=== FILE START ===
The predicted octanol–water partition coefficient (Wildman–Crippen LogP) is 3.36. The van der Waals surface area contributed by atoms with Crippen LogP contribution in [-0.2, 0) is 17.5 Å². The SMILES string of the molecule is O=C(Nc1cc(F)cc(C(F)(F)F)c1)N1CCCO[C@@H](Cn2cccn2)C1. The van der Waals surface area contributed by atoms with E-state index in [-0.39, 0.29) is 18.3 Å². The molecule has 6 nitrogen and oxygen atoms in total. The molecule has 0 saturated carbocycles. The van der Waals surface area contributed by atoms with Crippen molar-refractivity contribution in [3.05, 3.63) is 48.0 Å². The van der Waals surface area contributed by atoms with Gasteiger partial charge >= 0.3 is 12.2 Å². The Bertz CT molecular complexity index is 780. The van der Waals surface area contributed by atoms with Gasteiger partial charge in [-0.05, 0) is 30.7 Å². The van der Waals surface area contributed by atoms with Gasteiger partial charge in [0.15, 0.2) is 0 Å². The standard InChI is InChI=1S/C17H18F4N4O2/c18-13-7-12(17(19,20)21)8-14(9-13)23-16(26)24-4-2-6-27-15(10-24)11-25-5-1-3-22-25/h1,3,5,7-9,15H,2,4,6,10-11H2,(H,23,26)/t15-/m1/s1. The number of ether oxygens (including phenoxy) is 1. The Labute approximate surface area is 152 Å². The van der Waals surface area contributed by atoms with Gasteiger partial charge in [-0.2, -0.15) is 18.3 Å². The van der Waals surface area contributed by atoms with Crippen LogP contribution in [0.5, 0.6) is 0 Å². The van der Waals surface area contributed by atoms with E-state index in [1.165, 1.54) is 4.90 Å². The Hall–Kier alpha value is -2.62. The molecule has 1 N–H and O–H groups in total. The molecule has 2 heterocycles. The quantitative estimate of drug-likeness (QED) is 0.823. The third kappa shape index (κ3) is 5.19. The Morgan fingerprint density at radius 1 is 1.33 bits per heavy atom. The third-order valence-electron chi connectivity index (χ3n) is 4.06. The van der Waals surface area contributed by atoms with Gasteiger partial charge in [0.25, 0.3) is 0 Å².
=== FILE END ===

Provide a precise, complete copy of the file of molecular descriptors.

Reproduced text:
The predicted octanol–water partition coefficient (Wildman–Crippen LogP) is 3.36. The van der Waals surface area contributed by atoms with Crippen LogP contribution in [-0.2, 0) is 17.5 Å². The SMILES string of the molecule is O=C(Nc1cc(F)cc(C(F)(F)F)c1)N1CCCO[C@@H](Cn2cccn2)C1. The van der Waals surface area contributed by atoms with E-state index in [-0.39, 0.29) is 18.3 Å². The molecule has 6 nitrogen and oxygen atoms in total. The molecule has 0 saturated carbocycles. The van der Waals surface area contributed by atoms with Crippen molar-refractivity contribution in [3.05, 3.63) is 48.0 Å². The van der Waals surface area contributed by atoms with Gasteiger partial charge >= 0.3 is 12.2 Å². The Bertz CT molecular complexity index is 780. The van der Waals surface area contributed by atoms with Gasteiger partial charge in [-0.05, 0) is 30.7 Å². The van der Waals surface area contributed by atoms with Gasteiger partial charge in [0.15, 0.2) is 0 Å². The standard InChI is InChI=1S/C17H18F4N4O2/c18-13-7-12(17(19,20)21)8-14(9-13)23-16(26)24-4-2-6-27-15(10-24)11-25-5-1-3-22-25/h1,3,5,7-9,15H,2,4,6,10-11H2,(H,23,26)/t15-/m1/s1. The number of ether oxygens (including phenoxy) is 1. The Labute approximate surface area is 152 Å². The van der Waals surface area contributed by atoms with Gasteiger partial charge in [-0.2, -0.15) is 18.3 Å². The van der Waals surface area contributed by atoms with Crippen LogP contribution in [0.5, 0.6) is 0 Å². The van der Waals surface area contributed by atoms with E-state index in [1.165, 1.54) is 4.90 Å². The Hall–Kier alpha value is -2.62. The molecule has 1 N–H and O–H groups in total. The molecule has 2 heterocycles. The quantitative estimate of drug-likeness (QED) is 0.823. The third kappa shape index (κ3) is 5.19. The Morgan fingerprint density at radius 1 is 1.33 bits per heavy atom. The third-order valence-electron chi connectivity index (χ3n) is 4.06. The van der Waals surface area contributed by atoms with Gasteiger partial charge in [0.25, 0.3) is 0 Å².